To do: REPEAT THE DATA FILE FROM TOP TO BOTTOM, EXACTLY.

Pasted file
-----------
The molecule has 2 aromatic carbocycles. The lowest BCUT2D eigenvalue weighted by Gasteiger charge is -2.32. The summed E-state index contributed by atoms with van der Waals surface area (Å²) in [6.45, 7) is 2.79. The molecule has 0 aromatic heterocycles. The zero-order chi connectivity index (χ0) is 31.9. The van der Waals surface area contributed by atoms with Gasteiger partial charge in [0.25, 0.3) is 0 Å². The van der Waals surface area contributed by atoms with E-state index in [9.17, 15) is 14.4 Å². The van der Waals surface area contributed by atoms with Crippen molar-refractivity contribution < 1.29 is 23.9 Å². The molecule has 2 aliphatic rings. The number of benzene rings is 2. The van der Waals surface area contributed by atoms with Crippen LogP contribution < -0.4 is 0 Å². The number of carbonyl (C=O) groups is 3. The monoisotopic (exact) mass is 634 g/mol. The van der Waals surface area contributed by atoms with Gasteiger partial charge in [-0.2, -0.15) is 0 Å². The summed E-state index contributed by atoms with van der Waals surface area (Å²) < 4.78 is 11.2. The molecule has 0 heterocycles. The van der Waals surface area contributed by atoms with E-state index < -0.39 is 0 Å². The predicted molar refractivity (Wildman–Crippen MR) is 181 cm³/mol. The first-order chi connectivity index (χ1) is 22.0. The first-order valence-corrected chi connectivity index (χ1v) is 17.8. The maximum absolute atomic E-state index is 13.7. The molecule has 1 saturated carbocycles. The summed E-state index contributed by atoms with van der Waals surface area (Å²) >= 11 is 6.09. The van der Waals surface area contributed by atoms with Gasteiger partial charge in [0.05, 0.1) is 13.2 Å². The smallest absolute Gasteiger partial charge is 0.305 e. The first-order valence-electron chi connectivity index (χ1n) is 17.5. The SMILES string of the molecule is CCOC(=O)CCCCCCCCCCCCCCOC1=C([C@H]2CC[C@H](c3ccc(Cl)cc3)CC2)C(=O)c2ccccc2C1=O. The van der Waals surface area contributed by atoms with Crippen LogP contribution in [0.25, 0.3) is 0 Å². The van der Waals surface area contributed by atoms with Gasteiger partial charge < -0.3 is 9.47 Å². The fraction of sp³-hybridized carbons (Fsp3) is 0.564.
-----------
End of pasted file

The molecule has 2 aromatic carbocycles. The lowest BCUT2D eigenvalue weighted by Gasteiger charge is -2.32. The summed E-state index contributed by atoms with van der Waals surface area (Å²) in [6.45, 7) is 2.79. The molecule has 0 aromatic heterocycles. The zero-order chi connectivity index (χ0) is 31.9. The van der Waals surface area contributed by atoms with Gasteiger partial charge in [0.25, 0.3) is 0 Å². The van der Waals surface area contributed by atoms with E-state index in [9.17, 15) is 14.4 Å². The van der Waals surface area contributed by atoms with Crippen molar-refractivity contribution < 1.29 is 23.9 Å². The molecule has 2 aliphatic rings. The number of benzene rings is 2. The van der Waals surface area contributed by atoms with Crippen LogP contribution < -0.4 is 0 Å². The number of carbonyl (C=O) groups is 3. The monoisotopic (exact) mass is 634 g/mol. The van der Waals surface area contributed by atoms with Gasteiger partial charge in [-0.2, -0.15) is 0 Å². The summed E-state index contributed by atoms with van der Waals surface area (Å²) < 4.78 is 11.2. The molecule has 0 heterocycles. The van der Waals surface area contributed by atoms with E-state index < -0.39 is 0 Å². The predicted molar refractivity (Wildman–Crippen MR) is 181 cm³/mol. The first-order chi connectivity index (χ1) is 22.0. The first-order valence-corrected chi connectivity index (χ1v) is 17.8. The maximum absolute atomic E-state index is 13.7. The molecule has 1 saturated carbocycles. The summed E-state index contributed by atoms with van der Waals surface area (Å²) >= 11 is 6.09. The van der Waals surface area contributed by atoms with Gasteiger partial charge in [0.05, 0.1) is 13.2 Å². The smallest absolute Gasteiger partial charge is 0.305 e. The first-order valence-electron chi connectivity index (χ1n) is 17.5. The SMILES string of the molecule is CCOC(=O)CCCCCCCCCCCCCCOC1=C([C@H]2CC[C@H](c3ccc(Cl)cc3)CC2)C(=O)c2ccccc2C1=O. The van der Waals surface area contributed by atoms with Crippen LogP contribution in [0.25, 0.3) is 0 Å². The van der Waals surface area contributed by atoms with Gasteiger partial charge < -0.3 is 9.47 Å². The fraction of sp³-hybridized carbons (Fsp3) is 0.564.